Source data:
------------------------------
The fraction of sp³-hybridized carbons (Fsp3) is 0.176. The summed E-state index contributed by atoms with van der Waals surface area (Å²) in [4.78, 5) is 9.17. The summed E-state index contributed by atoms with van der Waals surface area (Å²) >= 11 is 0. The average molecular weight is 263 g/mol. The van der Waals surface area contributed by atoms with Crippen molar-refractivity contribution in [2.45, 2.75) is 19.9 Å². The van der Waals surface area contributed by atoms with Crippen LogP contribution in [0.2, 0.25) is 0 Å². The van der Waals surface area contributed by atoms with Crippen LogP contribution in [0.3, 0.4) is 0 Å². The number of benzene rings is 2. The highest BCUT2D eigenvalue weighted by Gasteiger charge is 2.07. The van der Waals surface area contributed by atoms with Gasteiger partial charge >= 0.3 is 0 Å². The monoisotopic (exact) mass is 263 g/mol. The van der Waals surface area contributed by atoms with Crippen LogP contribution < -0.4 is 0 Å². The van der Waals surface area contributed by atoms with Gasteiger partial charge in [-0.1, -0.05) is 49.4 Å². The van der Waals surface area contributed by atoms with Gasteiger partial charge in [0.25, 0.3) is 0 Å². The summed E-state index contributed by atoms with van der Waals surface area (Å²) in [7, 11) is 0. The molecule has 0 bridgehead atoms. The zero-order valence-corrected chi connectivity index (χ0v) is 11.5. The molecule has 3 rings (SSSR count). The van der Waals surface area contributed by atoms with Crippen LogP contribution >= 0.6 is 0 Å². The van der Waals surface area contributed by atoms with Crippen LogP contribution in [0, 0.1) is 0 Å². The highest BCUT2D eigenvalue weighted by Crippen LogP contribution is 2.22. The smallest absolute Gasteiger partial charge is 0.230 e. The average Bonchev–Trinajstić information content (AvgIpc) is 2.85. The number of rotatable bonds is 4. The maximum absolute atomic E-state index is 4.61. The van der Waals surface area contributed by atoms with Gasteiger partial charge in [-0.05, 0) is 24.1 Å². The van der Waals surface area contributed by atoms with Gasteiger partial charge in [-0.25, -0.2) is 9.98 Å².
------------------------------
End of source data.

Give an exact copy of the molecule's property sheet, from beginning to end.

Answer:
The fraction of sp³-hybridized carbons (Fsp3) is 0.176. The summed E-state index contributed by atoms with van der Waals surface area (Å²) in [4.78, 5) is 9.17. The summed E-state index contributed by atoms with van der Waals surface area (Å²) >= 11 is 0. The average molecular weight is 263 g/mol. The van der Waals surface area contributed by atoms with Crippen molar-refractivity contribution in [2.45, 2.75) is 19.9 Å². The van der Waals surface area contributed by atoms with Crippen LogP contribution in [0.2, 0.25) is 0 Å². The van der Waals surface area contributed by atoms with Crippen LogP contribution in [0.3, 0.4) is 0 Å². The number of benzene rings is 2. The highest BCUT2D eigenvalue weighted by Gasteiger charge is 2.07. The van der Waals surface area contributed by atoms with Gasteiger partial charge >= 0.3 is 0 Å². The monoisotopic (exact) mass is 263 g/mol. The van der Waals surface area contributed by atoms with Crippen LogP contribution < -0.4 is 0 Å². The van der Waals surface area contributed by atoms with Gasteiger partial charge in [-0.1, -0.05) is 49.4 Å². The van der Waals surface area contributed by atoms with Gasteiger partial charge in [0.25, 0.3) is 0 Å². The summed E-state index contributed by atoms with van der Waals surface area (Å²) in [7, 11) is 0. The molecule has 0 bridgehead atoms. The zero-order valence-corrected chi connectivity index (χ0v) is 11.5. The molecule has 3 rings (SSSR count). The van der Waals surface area contributed by atoms with Crippen LogP contribution >= 0.6 is 0 Å². The van der Waals surface area contributed by atoms with Crippen LogP contribution in [0, 0.1) is 0 Å². The highest BCUT2D eigenvalue weighted by Crippen LogP contribution is 2.22. The smallest absolute Gasteiger partial charge is 0.230 e. The average Bonchev–Trinajstić information content (AvgIpc) is 2.85. The number of rotatable bonds is 4. The maximum absolute atomic E-state index is 4.61. The van der Waals surface area contributed by atoms with Gasteiger partial charge in [-0.05, 0) is 24.1 Å². The van der Waals surface area contributed by atoms with Gasteiger partial charge in [-0.25, -0.2) is 9.98 Å².